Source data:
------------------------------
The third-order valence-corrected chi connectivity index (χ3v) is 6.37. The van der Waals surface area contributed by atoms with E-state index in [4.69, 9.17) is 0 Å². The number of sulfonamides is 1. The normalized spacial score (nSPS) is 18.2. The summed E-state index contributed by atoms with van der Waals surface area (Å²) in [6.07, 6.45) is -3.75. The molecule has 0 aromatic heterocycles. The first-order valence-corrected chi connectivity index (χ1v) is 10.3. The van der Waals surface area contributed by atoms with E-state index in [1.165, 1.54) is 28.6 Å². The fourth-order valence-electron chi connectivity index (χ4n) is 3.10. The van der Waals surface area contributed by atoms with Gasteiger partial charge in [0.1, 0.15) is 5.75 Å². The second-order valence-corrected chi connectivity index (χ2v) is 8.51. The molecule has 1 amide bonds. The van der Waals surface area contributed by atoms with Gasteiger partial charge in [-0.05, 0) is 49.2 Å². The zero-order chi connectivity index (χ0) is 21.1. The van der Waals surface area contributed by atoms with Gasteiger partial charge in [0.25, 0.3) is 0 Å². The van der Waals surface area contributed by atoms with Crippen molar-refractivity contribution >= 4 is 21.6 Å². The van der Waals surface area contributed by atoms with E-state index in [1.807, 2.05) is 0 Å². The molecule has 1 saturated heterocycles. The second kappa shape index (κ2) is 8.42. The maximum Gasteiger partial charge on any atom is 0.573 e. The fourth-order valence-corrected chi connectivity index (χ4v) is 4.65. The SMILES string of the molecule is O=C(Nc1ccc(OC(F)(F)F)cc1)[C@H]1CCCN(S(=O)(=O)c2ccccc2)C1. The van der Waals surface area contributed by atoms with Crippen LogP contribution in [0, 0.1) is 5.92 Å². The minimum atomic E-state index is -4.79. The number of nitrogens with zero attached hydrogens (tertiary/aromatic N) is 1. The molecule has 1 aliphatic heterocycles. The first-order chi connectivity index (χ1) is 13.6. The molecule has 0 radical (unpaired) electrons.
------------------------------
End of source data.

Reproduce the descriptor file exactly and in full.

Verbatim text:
The third-order valence-corrected chi connectivity index (χ3v) is 6.37. The van der Waals surface area contributed by atoms with E-state index in [4.69, 9.17) is 0 Å². The number of sulfonamides is 1. The normalized spacial score (nSPS) is 18.2. The summed E-state index contributed by atoms with van der Waals surface area (Å²) in [6.07, 6.45) is -3.75. The molecule has 0 aromatic heterocycles. The first-order valence-corrected chi connectivity index (χ1v) is 10.3. The van der Waals surface area contributed by atoms with E-state index in [1.165, 1.54) is 28.6 Å². The fourth-order valence-electron chi connectivity index (χ4n) is 3.10. The van der Waals surface area contributed by atoms with Gasteiger partial charge in [0.1, 0.15) is 5.75 Å². The second-order valence-corrected chi connectivity index (χ2v) is 8.51. The molecule has 1 amide bonds. The van der Waals surface area contributed by atoms with Gasteiger partial charge in [-0.05, 0) is 49.2 Å². The zero-order chi connectivity index (χ0) is 21.1. The van der Waals surface area contributed by atoms with Gasteiger partial charge in [0.25, 0.3) is 0 Å². The van der Waals surface area contributed by atoms with Crippen molar-refractivity contribution >= 4 is 21.6 Å². The van der Waals surface area contributed by atoms with E-state index in [1.807, 2.05) is 0 Å². The molecule has 1 saturated heterocycles. The second kappa shape index (κ2) is 8.42. The maximum Gasteiger partial charge on any atom is 0.573 e. The fourth-order valence-corrected chi connectivity index (χ4v) is 4.65. The SMILES string of the molecule is O=C(Nc1ccc(OC(F)(F)F)cc1)[C@H]1CCCN(S(=O)(=O)c2ccccc2)C1. The van der Waals surface area contributed by atoms with Crippen LogP contribution in [0, 0.1) is 5.92 Å². The minimum atomic E-state index is -4.79. The number of nitrogens with zero attached hydrogens (tertiary/aromatic N) is 1. The molecule has 1 aliphatic heterocycles. The first-order chi connectivity index (χ1) is 13.6. The molecule has 0 radical (unpaired) electrons.